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    Pair of Paris Porcelain Urns, ca. 1820

    Appraised Value:

    $15,000 - $25,000

    Appraised on: July 28, 2007

    Appraised in: Louisville, Kentucky

    Appraised by: Stuart Whitehurst

    Category: Pottery & Porcelain

    Episode Info: Louisville, Hour 2 (#1214)

    Originally Aired: April 28, 2008

    slideshow IMAGE: 1 of 1  

    More Like This:

    Form: Urn
    Material: Porcelain
    Period / Style: 19th Century
    Value Range: $15,000 - $25,000

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    Appraisal Video: (2:41)


    Appraised By:

    Stuart Whitehurst
    Books & Manuscripts, Decorative Arts, Furniture, Pottery & Porcelain, Silver

    Appraisal Transcript:

    GUEST: As far as I know, they came from Europe. They were brought back by my ancestors sometime prior to 1835. I had an ancestor over there who was buying a lot of paintings and so on and so forth, and these are two of the items that he sent back to other relatives in this country in the Boston area. What I've always heard is that they're SËvres-- I guess you'd call them urns, not vases when they reach this size-- but I've always heard they were SËvres. Have never been able to prove that.

    APPRAISER: Okay. And that's one of the things I'm curious about. Now, who told you they were SËvres?

    GUEST: Some documentation when they appeared locally in the J.B. Speed Art Museum. And then also an appraisal that I had done about 25 years ago.

    APPRAISER: Okay. There might be some evidence that would lead us down that line. Now, what we are talking about here are a pair of very large and very good French urns.

    GUEST: Mm-hmm.

    APPRAISER: And they are made in the early 19th century, around about 1810, 1820, probably closer to 1820. Now, during this time period, what's going on? The Napoleonic era is just ending; there's a great sense of the empire being out there. So there is a renewed interest in the classicism. If you notice, all the figures in the front here are in classical poses and in classical dress. And on the back here, you have a group of military trophies that you would expect to find. And also, which is really interesting, is you have this sort of two-tone gold to the side here. It's a mark of very, very nice quality, and the handles as well, which are beautifully molded. So you have two-tone gold, beautifully hand-painted scenes that are classical revival, but unfortunately, on the bottom, what do we have?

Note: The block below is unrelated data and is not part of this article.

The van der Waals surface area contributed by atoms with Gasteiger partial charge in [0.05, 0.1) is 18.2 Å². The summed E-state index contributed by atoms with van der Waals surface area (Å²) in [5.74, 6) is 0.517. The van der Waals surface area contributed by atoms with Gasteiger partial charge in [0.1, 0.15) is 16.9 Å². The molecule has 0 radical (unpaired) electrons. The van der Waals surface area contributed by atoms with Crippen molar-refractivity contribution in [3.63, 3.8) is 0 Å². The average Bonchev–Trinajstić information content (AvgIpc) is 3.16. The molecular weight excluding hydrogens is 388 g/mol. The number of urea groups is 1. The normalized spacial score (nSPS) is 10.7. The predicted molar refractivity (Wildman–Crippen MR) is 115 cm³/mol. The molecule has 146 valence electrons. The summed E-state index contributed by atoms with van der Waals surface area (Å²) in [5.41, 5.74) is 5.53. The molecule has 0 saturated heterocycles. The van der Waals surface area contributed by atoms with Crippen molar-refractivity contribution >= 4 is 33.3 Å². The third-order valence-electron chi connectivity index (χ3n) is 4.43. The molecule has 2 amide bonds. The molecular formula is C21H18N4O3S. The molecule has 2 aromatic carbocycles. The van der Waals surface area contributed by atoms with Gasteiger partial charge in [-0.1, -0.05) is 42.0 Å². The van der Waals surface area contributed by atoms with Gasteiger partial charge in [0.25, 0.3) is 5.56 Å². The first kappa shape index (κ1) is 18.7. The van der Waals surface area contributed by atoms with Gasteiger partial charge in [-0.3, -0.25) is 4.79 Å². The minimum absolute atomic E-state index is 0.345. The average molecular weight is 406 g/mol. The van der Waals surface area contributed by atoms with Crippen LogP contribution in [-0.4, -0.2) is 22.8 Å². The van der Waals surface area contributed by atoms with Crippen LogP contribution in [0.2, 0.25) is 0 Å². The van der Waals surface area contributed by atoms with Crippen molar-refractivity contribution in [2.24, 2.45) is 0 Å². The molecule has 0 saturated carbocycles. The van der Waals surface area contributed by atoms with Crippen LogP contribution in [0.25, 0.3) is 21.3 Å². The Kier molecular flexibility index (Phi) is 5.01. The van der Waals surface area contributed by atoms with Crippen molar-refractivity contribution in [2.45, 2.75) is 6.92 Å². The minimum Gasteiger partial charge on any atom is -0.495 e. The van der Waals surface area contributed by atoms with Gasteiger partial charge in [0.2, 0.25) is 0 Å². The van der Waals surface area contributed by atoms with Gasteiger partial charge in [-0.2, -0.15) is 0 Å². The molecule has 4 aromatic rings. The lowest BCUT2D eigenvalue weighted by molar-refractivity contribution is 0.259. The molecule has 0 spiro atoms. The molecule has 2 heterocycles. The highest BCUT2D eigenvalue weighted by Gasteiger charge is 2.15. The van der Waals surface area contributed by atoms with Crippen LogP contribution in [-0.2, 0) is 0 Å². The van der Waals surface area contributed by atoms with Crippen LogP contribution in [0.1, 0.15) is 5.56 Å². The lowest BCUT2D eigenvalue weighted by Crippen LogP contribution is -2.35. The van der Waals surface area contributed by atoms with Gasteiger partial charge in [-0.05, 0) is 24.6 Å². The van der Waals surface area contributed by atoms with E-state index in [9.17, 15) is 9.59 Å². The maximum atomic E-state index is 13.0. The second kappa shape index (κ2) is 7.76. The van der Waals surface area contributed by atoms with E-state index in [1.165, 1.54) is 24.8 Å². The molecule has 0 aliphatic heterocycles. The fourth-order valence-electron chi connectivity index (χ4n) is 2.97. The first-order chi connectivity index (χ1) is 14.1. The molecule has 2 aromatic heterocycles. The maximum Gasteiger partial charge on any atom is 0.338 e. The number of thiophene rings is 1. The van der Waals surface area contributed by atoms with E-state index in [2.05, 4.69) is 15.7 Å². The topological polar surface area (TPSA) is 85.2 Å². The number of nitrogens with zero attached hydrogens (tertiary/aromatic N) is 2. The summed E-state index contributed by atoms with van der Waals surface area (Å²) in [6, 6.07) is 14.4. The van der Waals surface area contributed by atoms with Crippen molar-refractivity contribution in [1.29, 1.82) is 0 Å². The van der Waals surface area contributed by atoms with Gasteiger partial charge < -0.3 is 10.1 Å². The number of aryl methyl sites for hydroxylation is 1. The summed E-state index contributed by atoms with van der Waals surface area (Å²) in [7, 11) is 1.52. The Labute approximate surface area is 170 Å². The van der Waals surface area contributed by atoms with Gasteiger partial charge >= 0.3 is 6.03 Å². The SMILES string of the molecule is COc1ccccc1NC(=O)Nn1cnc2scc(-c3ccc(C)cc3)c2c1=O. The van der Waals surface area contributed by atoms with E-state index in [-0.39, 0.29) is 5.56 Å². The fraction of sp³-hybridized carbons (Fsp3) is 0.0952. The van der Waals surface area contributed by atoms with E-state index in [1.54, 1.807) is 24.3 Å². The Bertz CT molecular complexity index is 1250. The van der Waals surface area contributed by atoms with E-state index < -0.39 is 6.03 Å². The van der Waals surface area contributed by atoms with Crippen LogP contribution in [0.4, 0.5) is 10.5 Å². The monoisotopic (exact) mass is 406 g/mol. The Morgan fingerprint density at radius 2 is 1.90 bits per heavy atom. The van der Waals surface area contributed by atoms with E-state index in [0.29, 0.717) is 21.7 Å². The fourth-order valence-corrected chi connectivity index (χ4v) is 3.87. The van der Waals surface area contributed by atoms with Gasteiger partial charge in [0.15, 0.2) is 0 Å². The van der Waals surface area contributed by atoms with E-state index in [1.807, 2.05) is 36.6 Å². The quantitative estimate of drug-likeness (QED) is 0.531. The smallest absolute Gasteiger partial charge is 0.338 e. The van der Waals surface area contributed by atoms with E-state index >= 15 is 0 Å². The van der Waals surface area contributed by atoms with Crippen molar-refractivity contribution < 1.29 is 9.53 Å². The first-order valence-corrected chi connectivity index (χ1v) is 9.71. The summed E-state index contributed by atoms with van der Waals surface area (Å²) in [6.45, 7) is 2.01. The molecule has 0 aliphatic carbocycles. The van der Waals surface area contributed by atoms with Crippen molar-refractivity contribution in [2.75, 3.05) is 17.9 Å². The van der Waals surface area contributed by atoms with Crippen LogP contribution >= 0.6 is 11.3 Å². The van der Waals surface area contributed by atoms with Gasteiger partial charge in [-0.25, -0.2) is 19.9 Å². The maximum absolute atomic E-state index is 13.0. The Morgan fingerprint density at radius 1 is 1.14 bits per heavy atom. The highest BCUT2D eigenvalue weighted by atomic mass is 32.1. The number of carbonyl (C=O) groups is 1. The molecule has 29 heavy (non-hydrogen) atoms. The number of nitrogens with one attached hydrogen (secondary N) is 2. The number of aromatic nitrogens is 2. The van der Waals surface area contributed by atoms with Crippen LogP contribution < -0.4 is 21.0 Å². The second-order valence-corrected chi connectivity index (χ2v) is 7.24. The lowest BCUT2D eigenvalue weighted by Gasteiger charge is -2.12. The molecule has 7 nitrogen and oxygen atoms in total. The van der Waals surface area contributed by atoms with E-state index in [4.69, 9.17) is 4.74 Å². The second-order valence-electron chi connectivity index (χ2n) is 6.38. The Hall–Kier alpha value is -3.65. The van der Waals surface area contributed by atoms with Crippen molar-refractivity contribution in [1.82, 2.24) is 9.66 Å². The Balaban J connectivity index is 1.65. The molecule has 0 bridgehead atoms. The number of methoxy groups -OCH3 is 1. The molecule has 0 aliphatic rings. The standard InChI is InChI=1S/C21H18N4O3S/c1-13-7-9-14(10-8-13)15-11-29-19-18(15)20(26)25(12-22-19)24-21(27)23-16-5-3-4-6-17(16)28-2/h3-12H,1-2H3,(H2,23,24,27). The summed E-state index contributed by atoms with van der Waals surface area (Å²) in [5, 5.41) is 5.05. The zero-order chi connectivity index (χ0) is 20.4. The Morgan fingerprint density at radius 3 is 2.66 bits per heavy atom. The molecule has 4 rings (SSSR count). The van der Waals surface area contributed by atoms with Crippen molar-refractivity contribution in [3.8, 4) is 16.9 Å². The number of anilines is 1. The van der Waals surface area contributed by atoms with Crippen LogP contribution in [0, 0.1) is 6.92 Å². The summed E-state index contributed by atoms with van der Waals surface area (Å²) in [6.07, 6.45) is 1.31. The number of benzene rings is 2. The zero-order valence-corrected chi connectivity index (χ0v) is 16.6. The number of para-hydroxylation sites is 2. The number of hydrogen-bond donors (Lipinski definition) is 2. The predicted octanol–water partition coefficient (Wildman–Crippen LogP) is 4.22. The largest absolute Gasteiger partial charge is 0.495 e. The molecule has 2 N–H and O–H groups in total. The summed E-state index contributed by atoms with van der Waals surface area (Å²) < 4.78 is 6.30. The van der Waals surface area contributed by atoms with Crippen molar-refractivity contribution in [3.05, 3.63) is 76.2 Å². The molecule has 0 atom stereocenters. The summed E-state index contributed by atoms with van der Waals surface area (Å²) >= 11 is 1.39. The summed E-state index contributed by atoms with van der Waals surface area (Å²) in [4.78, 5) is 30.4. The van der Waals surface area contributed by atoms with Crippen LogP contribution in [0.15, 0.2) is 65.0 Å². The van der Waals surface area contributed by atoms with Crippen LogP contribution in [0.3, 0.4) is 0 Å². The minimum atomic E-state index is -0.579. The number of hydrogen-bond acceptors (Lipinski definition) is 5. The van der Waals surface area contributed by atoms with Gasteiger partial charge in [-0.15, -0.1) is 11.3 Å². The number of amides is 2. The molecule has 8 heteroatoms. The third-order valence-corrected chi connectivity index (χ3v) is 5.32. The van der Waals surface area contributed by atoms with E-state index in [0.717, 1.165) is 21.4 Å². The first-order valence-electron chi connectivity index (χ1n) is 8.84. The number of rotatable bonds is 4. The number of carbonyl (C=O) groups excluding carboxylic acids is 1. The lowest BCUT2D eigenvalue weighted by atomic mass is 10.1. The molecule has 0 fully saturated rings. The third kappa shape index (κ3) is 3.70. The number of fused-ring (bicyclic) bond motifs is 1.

GUEST: We have no mark at all.

    APPRAISER: That's right. And SËvres almost certainly would have been marked at this time period. So they're not SËvres.

    GUEST: Okay

    APPRAISER: But that's okay. There are a number of very, very fine French porcelain makers in and around this time period, perhaps Darte or Nast, that did these urns here, because the painting is very, very good. You do see that there is a little bit of damage here. There's a couple of nicks to the gilding here and it's rubbed a little bit around the base here. Now, those are minor defects, but they will affect the value of it somewhat, and actually two of the handles have been restored.

    GUEST: Oh, really?

    APPRAISER: But they were done very well. Now, you did have them appraised at one point, right?

    GUEST: I did.

    APPRAISER: And that was...

    GUEST: That was a while ago.

    GUEST: A while ago. Yeah.

    APPRAISER: And that was $3,500 at that point, so... At auction, I would expect this pair of urns to bring $15,000.

    GUEST: Wow. Okay, that's great.

    APPRAISER: But they're not going anywhere. If I were insuring these, I would put a value of $25,000 on them for insurance.

    GUEST: I will call the agent in the morning. There you go. Believe me.

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